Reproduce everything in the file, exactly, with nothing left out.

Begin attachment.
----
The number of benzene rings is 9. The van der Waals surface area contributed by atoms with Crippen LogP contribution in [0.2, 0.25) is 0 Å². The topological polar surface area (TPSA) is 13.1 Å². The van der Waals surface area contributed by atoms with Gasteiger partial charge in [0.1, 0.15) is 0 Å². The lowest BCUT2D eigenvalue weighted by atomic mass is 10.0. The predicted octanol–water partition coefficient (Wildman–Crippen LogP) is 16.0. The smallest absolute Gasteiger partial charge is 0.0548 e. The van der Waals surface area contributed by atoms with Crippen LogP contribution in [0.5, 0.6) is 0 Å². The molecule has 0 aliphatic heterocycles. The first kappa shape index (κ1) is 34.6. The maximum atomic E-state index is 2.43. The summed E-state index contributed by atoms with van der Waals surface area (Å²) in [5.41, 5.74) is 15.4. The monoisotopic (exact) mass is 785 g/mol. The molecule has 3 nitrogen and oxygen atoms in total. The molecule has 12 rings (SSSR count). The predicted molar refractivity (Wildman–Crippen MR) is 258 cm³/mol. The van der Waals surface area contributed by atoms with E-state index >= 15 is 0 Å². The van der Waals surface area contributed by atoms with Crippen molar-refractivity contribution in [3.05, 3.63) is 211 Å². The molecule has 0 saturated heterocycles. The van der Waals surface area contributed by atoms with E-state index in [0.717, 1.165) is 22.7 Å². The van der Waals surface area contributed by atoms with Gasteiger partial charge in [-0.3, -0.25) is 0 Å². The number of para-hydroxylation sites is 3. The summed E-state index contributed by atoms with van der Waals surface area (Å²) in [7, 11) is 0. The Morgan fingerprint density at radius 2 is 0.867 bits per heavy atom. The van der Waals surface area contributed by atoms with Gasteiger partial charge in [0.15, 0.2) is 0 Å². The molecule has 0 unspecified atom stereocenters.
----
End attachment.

The number of benzene rings is 9. The van der Waals surface area contributed by atoms with Crippen LogP contribution in [0.2, 0.25) is 0 Å². The topological polar surface area (TPSA) is 13.1 Å². The van der Waals surface area contributed by atoms with Gasteiger partial charge in [0.1, 0.15) is 0 Å². The lowest BCUT2D eigenvalue weighted by atomic mass is 10.0. The predicted octanol–water partition coefficient (Wildman–Crippen LogP) is 16.0. The smallest absolute Gasteiger partial charge is 0.0548 e. The van der Waals surface area contributed by atoms with Crippen LogP contribution in [0.5, 0.6) is 0 Å². The molecule has 0 aliphatic heterocycles. The first kappa shape index (κ1) is 34.6. The maximum atomic E-state index is 2.43. The summed E-state index contributed by atoms with van der Waals surface area (Å²) in [5.41, 5.74) is 15.4. The monoisotopic (exact) mass is 785 g/mol. The molecule has 3 nitrogen and oxygen atoms in total. The molecule has 12 rings (SSSR count). The predicted molar refractivity (Wildman–Crippen MR) is 258 cm³/mol. The van der Waals surface area contributed by atoms with E-state index >= 15 is 0 Å². The van der Waals surface area contributed by atoms with Crippen molar-refractivity contribution in [3.05, 3.63) is 211 Å². The molecule has 0 saturated heterocycles. The van der Waals surface area contributed by atoms with E-state index in [0.717, 1.165) is 22.7 Å². The van der Waals surface area contributed by atoms with Gasteiger partial charge in [-0.3, -0.25) is 0 Å². The number of para-hydroxylation sites is 3. The summed E-state index contributed by atoms with van der Waals surface area (Å²) in [7, 11) is 0. The Morgan fingerprint density at radius 2 is 0.867 bits per heavy atom. The van der Waals surface area contributed by atoms with Gasteiger partial charge in [0.15, 0.2) is 0 Å². The molecule has 0 unspecified atom stereocenters.